Northern Health reported a balanced budget for the 2011-12 fiscal year on Friday, but with a smaller surplus than the previous year.
Revenues increased by 5.8 per cent to $691 million for the fiscal year ending March 31, but expenses were up 6.6 per cent to $690.3 million. The surplus of $700,000 was significantly smaller than the $5.6 million reported a year ago.
"We are mandated to run a balanced budget," spokesman Steve Raper said. "In the last couple of years we have come in with a small surplus, which in a $600 million budget is still relatively insignificant."
The biggest spending increase came in the area of residential care, with Northern Health spending $93 million last year, a 21.1 per cent jump from the previous year. Raper said it was largely due to a change in the rates that clients were charged for the service. The province mandated any extra revenue generated by the rate change had to be reinvested back into the residential care service.
Northern Health was able to cut costs in two areas, year over year. Spending in the population health and wellness division went down 8.6 per cent to $34.3 million and it was down 6.1 per cent in the corporate category to $63 million.
"One of the things we've really been working hard to do, and we've certainly had a mandate to do as have all health authorities, is looking for where we can reduce administrative costs," Raper said, noting that can include cutting back on travel, using less paper and using more energy efficient technology.
Although its surpluses are small compared to its overall budget, Northern Health is able to use the excess money for capital projects.
Raper said although some other health authorities in the province have stopped publishing annual reports, Northern Health still believes its an annual accountability tool. This year the organization published the report online and organized it thematically.
The annual report highlights package also listed all the capital projects that took place last year. In the Northern Interior region, $8.6 million was spent at the University Hospital of Northern B.C. on cancer strategy projects. There was also money set aside for a new dishwasher ($740,000), air conditioning upgrades ($750,000) and the replacement of a high voltage transformer ($400,000).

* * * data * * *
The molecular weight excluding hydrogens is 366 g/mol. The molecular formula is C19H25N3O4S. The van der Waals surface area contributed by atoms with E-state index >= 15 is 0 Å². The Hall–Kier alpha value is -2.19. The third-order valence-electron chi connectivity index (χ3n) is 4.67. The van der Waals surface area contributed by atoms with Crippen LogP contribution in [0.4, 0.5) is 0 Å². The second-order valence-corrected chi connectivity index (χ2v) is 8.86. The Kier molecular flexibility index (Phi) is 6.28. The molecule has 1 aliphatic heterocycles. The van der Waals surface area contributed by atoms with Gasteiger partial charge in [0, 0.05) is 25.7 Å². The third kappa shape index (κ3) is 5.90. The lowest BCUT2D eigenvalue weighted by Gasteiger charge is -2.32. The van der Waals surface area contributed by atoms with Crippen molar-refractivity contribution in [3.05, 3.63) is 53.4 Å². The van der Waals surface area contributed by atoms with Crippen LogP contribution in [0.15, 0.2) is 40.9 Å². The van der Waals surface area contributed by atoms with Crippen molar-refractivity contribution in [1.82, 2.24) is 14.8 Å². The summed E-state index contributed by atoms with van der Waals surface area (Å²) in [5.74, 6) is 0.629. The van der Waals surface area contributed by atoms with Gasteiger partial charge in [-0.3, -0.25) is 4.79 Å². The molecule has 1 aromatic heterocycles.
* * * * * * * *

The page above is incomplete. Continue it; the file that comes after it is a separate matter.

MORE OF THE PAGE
By far the biggest project in the region is the replacement hospital in Burns Lake, which carries a hefty $55 million price tag and is expected to be completed in 2015.
More than $1 million was pumped into the G.R. Baker Memorial Hospital in Quesnel in two projects: elevator replacement ($930,000) and medical air systems ($255,000). In Vanderhoof, $850,000 was earmarked for an electrical upgrade at St. John Hospital.
Other projects included the replacement of skylights and suite windows at the Alward Assisted Living Facility in Prince George ($570,000); a boiler replacement at the Mackenzie and District Hospital and Health Centre ($450,000) and two projects at Stuart Lake Hospital in Fort St. James (a new air handling unit and work on electrical panels and feeders) totaling $650,000.
Raper said there haven't been any major unexpected expenses in the first five months of the 2012-13 fiscal year and that Northern Health is on track for another balanced budget, but it's too early to project what type of surplus might be left over.